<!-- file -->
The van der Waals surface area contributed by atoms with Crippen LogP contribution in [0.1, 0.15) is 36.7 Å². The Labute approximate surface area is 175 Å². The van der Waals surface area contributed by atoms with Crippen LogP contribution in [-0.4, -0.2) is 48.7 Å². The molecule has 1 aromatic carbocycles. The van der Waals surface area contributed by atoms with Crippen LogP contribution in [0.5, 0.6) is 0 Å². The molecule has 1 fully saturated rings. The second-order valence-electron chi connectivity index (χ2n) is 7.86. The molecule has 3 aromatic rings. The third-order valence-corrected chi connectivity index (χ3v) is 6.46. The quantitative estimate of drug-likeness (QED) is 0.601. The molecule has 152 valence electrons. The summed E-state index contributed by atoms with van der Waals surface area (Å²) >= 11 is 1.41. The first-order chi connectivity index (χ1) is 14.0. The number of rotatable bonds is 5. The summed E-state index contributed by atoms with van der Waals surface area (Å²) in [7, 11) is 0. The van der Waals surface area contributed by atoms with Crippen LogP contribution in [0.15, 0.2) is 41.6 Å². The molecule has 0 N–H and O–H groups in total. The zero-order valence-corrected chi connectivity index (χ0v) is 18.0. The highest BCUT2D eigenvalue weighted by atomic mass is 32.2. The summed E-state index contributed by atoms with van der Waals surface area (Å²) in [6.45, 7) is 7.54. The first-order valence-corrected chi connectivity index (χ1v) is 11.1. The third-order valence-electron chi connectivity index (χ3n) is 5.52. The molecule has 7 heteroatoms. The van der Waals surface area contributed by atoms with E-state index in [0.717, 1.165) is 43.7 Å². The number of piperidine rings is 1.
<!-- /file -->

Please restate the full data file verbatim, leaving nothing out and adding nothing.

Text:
The van der Waals surface area contributed by atoms with Crippen LogP contribution in [0.1, 0.15) is 36.7 Å². The Labute approximate surface area is 175 Å². The van der Waals surface area contributed by atoms with Crippen LogP contribution in [-0.4, -0.2) is 48.7 Å². The molecule has 1 aromatic carbocycles. The van der Waals surface area contributed by atoms with Crippen LogP contribution in [0.5, 0.6) is 0 Å². The molecule has 1 fully saturated rings. The second-order valence-electron chi connectivity index (χ2n) is 7.86. The molecule has 3 aromatic rings. The third-order valence-corrected chi connectivity index (χ3v) is 6.46. The quantitative estimate of drug-likeness (QED) is 0.601. The molecule has 152 valence electrons. The summed E-state index contributed by atoms with van der Waals surface area (Å²) >= 11 is 1.41. The first-order chi connectivity index (χ1) is 14.0. The number of rotatable bonds is 5. The summed E-state index contributed by atoms with van der Waals surface area (Å²) in [7, 11) is 0. The van der Waals surface area contributed by atoms with Crippen LogP contribution in [0.15, 0.2) is 41.6 Å². The molecule has 0 N–H and O–H groups in total. The zero-order valence-corrected chi connectivity index (χ0v) is 18.0. The highest BCUT2D eigenvalue weighted by atomic mass is 32.2. The summed E-state index contributed by atoms with van der Waals surface area (Å²) in [6.45, 7) is 7.54. The first-order valence-corrected chi connectivity index (χ1v) is 11.1. The third-order valence-electron chi connectivity index (χ3n) is 5.52. The molecule has 7 heteroatoms. The van der Waals surface area contributed by atoms with E-state index in [0.717, 1.165) is 43.7 Å². The number of piperidine rings is 1.